International program eyes China
September 6, 2008 9:54 PM
In the rough sea of global economics America is floundering while China sails right by. SF State's business department is taking note.
China’s gross domestic product growth rate was 9 percent last year, while America’s GDP was just 1.5 percent, according to Dr. Jean-Marc F. Blanchard, associate professor of International Relations at SF State.
“China is a headline country in terms of economic growth,” Blanchard said. “We’re having trouble as much as they’re doing things right.”
The Office of International Programs is expanding its opportunities in China. The organization will be adding one - or possibly two - Chinese universities to the study abroad roster: one is assured, and the other is highly probable.
As of spring 2009, SF State will send students to study at Hong Kong Polytechnic University for the first time. There is also a proposal for a student exchange with Fudan University in Shanghai, a hugely populated city which sits centrally on the east coast of China.
The exchange between Fudan University and SF State will be pitched later this month to the All University Committee for International Programs.
"I feel fully confident that it will move forward," said My Yarabinec, associate director of the Office of International Programs. "I don't anticipate any problems."
While study abroad programs previously existed between SF State and China, the subjects students could take was limited. While classes focused mostly on language and culture before, these additions will offer education for business and hospitality students.
This expansion comes at time of globalization in the business world. Blanchard said studying hospitality in China will help students compete.
“The Marriott’s, Sheraton’s, and Hilton’s of the world want people who can handle different kinds of clients and work forces,” Blanchard said. “Being in China is one of the ways to get these skills.”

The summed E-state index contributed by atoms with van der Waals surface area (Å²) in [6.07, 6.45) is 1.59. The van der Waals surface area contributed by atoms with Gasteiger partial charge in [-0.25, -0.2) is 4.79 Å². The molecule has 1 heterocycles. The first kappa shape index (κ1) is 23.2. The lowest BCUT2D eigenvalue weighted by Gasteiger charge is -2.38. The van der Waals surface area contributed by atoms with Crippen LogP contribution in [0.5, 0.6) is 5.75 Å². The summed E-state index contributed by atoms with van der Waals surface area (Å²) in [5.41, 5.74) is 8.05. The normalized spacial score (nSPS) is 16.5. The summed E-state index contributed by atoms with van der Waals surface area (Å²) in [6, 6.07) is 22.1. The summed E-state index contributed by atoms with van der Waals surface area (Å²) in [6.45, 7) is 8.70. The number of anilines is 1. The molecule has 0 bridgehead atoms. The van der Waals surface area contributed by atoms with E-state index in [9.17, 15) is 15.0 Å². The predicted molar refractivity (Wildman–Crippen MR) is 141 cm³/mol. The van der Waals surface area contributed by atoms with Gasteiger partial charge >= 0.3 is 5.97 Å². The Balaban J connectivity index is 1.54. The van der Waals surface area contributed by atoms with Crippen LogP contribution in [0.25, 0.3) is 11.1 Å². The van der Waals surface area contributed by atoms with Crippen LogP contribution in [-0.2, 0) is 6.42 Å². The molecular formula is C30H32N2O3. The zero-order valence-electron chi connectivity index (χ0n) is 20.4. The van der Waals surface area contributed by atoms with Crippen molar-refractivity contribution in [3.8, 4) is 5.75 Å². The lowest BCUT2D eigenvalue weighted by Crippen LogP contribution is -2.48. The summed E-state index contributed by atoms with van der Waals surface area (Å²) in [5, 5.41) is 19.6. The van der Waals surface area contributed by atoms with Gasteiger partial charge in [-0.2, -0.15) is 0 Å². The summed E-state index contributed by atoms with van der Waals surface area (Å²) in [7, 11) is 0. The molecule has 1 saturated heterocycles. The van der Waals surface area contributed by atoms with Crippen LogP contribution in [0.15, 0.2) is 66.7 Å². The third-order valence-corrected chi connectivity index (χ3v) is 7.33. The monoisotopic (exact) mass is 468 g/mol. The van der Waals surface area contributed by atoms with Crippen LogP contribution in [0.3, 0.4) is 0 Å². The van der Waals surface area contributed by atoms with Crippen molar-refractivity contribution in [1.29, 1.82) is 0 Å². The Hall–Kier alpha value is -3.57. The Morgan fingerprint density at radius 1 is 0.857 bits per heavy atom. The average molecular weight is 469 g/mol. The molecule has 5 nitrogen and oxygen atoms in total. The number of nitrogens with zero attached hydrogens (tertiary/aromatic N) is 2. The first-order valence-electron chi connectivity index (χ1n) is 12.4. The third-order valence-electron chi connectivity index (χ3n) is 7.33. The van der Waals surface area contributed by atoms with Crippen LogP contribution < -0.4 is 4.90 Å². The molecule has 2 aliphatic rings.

Before these additions, non-Chinese speaking students who wanted to study in China had few options.
Previously, the program required at least two semesters of Mandarin before studying at most universities in China. But both add-ons will be accessible to those who cannot speak Chinese: there are no language requirements, and most classes will be taught in English, according to David Wick, coordinator of Study Abroad Services.
Wick said if the program in Fudan is a success, then the curriculum will branch out from hospitality into other aspects of Business.
“We expect that we will send our first students in the spring,” Wick said.
Both inclusions will be apart of SF State’s bilateral exchange program. As opposed to the California State University international program, which applies to all students within the CSU system, a bilateral exchange is open only to those attending SF State.
“Fudan University sought us out through the strength of our hospitality program,” said Nancy Hayes, the dean of business at SF State. Hayes said the program will give students a view as to how business is done elsewhere in the world.
"Fudan is very prestigious," Blanchard said. "It's the most famous university in Shanghai by far."
“All they can say is I know how to sell Europe or the West,” Blanchard said. “That’s just not enough anymore.”
Dr. Jean-Marc F. Blanchard
POST A COMMENT
|BACK TO TOP|| |
Copyright © 2008 [X]press | Journalism Department - San Francisco State University